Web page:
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Cablegate: Country Clearance for Yue Jin

VZCZCXYZ0008
OO RUEHWEB

DE RUEHDS #2951/01 2750759
ZNR UUUUU ZZH
O 020759Z OCT 07
FM AMEMBASSY ADDIS ABABA
TO RUEHNR/AMEMBASSY NAIROBI IMMEDIATE 3151
RUEHC/SECSTATE WASHDC IMMEDIATE 8014

UNCLAS ADDIS ABABA 002951

SIPDIS

SIPDIS

USDA/ARS FOR JAMES LOMBARD AND JACOLYN MORRISON

E.O. 12958: N/A
TAGS: EAGR KE OTRA ET
SUBJECT: COUNTRY CLEARANCE FOR YUE JIN

REF: STATE 686969

1. Embassy Addis Ababa welcomes Yue Jin, yue.jin@ars.usda.gov
to Ethiopia
October 2 to October 7, 2007. Country clearance is granted
subject to the
actual security situation at the time of proposed travel.
Travelers should
re-confirm this clearance with the control officer 72 hours
prior to
commencement of travel, and consult the Department of State
website
at http://travel.state.gov. The purpose of Yue Jin's travel
is to
assess field plots in Debre Zeit of winter wheat resistance
to UG99.
As of this writing, Yue Jin has requested no US Embassy Addis
Ababa assistance.

2. Please be advised that effective immediately, all
visitors must
clearly state the purpose of their visit and the areas to be
visited, as well as to check in with post upon arrival or the
appropriate designated Embassy contact. All visitors must also
report the results of their visit prior to departure to the
Front
Office. Visitors who alter their travel plans or focus of
their
visit without informing the Embassy, particularly travel to
unauthorized, unsafe or "off limit" areas, or send reports on
Ethiopia operations without clearing such messages with the
Embassy
will be denied future clearances. The sponsoring office of
the
visitor could also face future restrictions on country
clearance
requests for their travelers to Ethiopia. This policy is being
implemented to ensure that all visitors follow strictly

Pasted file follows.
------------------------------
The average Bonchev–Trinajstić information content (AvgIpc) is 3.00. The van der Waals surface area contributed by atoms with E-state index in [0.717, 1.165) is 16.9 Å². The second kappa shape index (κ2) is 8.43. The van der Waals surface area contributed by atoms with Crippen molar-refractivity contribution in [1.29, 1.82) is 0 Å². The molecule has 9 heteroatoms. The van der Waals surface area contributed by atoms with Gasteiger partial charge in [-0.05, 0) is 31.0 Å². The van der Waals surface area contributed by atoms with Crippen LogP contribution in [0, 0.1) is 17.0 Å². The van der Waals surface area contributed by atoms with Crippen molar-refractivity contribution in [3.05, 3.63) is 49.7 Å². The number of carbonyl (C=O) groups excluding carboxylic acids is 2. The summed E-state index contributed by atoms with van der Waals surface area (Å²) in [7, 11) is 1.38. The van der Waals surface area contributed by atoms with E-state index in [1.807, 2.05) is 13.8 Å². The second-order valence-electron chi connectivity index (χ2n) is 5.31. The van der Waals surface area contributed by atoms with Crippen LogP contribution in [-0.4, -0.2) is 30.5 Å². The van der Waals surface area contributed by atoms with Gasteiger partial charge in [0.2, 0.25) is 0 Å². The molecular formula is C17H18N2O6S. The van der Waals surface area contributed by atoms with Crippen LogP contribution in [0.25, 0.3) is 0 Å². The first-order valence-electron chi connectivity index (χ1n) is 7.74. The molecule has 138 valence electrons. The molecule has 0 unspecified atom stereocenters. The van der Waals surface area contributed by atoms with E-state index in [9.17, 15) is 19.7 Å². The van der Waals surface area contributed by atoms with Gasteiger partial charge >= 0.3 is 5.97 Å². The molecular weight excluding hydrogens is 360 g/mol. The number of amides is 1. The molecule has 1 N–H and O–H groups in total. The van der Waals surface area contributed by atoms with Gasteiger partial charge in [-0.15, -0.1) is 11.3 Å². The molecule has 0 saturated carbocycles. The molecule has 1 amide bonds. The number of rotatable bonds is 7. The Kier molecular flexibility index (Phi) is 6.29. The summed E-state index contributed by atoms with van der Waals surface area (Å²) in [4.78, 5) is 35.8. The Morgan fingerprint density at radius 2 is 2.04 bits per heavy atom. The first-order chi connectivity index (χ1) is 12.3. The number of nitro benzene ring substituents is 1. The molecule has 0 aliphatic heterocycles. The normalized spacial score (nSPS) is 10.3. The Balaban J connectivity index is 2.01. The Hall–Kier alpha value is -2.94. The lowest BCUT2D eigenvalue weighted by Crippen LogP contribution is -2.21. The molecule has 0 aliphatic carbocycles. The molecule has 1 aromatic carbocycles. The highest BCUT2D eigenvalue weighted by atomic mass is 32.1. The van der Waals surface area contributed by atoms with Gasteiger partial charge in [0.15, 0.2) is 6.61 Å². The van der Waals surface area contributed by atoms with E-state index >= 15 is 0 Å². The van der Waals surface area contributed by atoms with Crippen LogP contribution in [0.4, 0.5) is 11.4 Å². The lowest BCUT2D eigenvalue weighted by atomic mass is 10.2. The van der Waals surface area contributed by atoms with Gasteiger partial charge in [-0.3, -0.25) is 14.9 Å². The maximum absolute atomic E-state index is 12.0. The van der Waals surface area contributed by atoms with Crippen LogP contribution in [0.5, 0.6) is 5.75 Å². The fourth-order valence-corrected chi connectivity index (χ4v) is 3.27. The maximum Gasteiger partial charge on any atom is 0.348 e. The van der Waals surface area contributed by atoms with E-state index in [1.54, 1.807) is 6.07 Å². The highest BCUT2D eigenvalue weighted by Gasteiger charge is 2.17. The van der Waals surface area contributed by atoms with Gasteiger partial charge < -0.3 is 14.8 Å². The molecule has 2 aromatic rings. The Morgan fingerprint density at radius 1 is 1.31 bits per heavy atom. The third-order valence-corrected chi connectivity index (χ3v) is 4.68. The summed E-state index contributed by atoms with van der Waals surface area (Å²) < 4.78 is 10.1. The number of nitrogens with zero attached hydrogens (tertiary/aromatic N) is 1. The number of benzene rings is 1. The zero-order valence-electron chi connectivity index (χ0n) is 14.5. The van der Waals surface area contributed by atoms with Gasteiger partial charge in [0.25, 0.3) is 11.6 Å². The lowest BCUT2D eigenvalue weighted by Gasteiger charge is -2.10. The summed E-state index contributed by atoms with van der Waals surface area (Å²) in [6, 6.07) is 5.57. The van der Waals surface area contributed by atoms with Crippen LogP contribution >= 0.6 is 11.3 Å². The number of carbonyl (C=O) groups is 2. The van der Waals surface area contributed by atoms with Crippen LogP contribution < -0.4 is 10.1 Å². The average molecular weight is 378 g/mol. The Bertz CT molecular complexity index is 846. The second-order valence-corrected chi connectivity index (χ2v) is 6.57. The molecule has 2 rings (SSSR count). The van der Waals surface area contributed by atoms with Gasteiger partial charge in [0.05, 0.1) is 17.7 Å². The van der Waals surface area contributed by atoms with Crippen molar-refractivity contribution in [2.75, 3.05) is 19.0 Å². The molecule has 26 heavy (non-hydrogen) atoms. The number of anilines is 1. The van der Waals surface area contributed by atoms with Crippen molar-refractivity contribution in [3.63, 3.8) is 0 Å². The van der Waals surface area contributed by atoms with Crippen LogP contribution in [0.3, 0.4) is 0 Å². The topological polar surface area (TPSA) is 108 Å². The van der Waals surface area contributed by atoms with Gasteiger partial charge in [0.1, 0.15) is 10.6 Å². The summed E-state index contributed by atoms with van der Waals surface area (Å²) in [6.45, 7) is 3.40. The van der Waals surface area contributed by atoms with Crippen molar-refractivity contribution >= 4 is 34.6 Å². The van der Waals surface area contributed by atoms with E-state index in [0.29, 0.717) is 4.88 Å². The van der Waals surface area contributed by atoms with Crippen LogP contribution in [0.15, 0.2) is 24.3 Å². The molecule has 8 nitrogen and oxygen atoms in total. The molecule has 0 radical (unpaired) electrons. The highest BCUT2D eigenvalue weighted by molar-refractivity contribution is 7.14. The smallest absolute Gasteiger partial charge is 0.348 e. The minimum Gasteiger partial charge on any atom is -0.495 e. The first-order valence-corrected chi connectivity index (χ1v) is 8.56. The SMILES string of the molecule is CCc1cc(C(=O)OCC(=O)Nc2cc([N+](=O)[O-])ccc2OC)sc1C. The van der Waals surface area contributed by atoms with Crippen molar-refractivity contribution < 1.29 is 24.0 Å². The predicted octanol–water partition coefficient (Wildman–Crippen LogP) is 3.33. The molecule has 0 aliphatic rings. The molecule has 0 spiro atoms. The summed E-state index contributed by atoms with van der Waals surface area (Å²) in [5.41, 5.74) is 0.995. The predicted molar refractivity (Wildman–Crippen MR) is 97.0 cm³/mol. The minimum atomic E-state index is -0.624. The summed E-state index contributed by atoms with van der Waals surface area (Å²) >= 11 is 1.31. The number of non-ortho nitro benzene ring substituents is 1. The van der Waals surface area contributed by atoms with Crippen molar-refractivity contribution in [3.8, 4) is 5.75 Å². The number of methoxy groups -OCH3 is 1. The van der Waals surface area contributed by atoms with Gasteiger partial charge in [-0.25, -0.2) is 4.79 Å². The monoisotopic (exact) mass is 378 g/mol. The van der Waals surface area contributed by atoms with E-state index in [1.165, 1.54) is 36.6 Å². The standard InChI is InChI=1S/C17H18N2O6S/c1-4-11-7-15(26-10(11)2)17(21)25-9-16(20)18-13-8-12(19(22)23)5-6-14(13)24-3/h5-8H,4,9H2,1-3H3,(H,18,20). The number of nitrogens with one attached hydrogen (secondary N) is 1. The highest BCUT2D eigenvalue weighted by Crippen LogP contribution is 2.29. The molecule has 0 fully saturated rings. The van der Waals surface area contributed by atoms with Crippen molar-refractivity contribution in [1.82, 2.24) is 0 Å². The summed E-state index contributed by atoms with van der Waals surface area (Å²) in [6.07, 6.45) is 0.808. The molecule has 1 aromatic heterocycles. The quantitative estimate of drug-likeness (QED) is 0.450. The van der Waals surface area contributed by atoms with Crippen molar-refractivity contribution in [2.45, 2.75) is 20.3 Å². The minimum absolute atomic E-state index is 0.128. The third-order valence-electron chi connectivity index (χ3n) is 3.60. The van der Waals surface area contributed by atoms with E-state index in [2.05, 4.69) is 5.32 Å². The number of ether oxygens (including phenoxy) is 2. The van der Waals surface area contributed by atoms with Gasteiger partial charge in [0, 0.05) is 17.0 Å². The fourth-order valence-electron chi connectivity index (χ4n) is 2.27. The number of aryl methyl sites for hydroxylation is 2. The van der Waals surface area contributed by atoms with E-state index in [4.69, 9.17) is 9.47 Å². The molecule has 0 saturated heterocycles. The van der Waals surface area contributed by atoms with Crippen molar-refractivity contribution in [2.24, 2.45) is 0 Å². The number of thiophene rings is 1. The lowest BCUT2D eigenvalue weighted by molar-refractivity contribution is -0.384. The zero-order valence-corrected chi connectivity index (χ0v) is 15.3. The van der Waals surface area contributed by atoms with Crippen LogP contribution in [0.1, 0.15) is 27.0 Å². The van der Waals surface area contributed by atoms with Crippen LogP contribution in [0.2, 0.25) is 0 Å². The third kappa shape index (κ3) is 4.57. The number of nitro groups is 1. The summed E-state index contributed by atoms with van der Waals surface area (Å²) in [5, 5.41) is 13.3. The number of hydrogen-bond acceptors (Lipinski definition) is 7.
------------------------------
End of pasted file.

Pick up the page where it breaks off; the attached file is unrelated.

appropriate
safety and security measures, especially avoiding travel to
unsafe
areas, and also as a result of visitors disregarding Embassy
clearance procedures and conditions under which Chief of
Mission
authority is granted.

2. The Embassy pouch address is 2030 Addis Ababa Place,
Washington, DC 20521-2030. The Embassy operating hours are
Monday
to Thursday from 7:45 a.m. to 5:30 p.m. on Fridays, from 7:45
a.m.
to 11:45 a.m. The Addis Ababa contact in-country
is the ILRI Guest Lodge, 251 11 617 2000. Emergencies prior
to
Yue Jin's departure, please contact Jacolyn Morrison,
612-625-7081;
jacki.morrison@ars.usda.gov. Clearances can also be directed
to James.Lombard@ars.usda.gov. Your Control Officer is John
Stamm,
USAID Acting Office Chief for Economic Growth, email:
jstamm@usaid.gov,
Office: 251 11 551 0088 X417; Cell: 251 0911 21 81 85.

3. Entry Requirements: Post strongly recommends that
Business/Tourist visas be obtained at the closest Ethiopian
embassy
to the traveler's point of origin. If that is not possible,
for
persons traveling on an ordinary U.S. passport, a business
visa
valid for five days only if he/she has a relevant document
can be
obtained only at Bole International Airport for USD 20.00. A
Tourist visa can be given for one month only. A person
traveling on
a diplomatic passport can obtain an entry visa free of charge.
Passengers should be aware that, if they elect to obtain an
entry
visa at the airport, they may be delayed by as much as one or
two
hours. Be sure to have exact change in U.S. dollars to pay
for the
visa, as change for larger bills is virtually impossible to
find at
the visa counter and efforts to obtain change from airport
banks may
result in even longer delays. NOTE: In accordance with the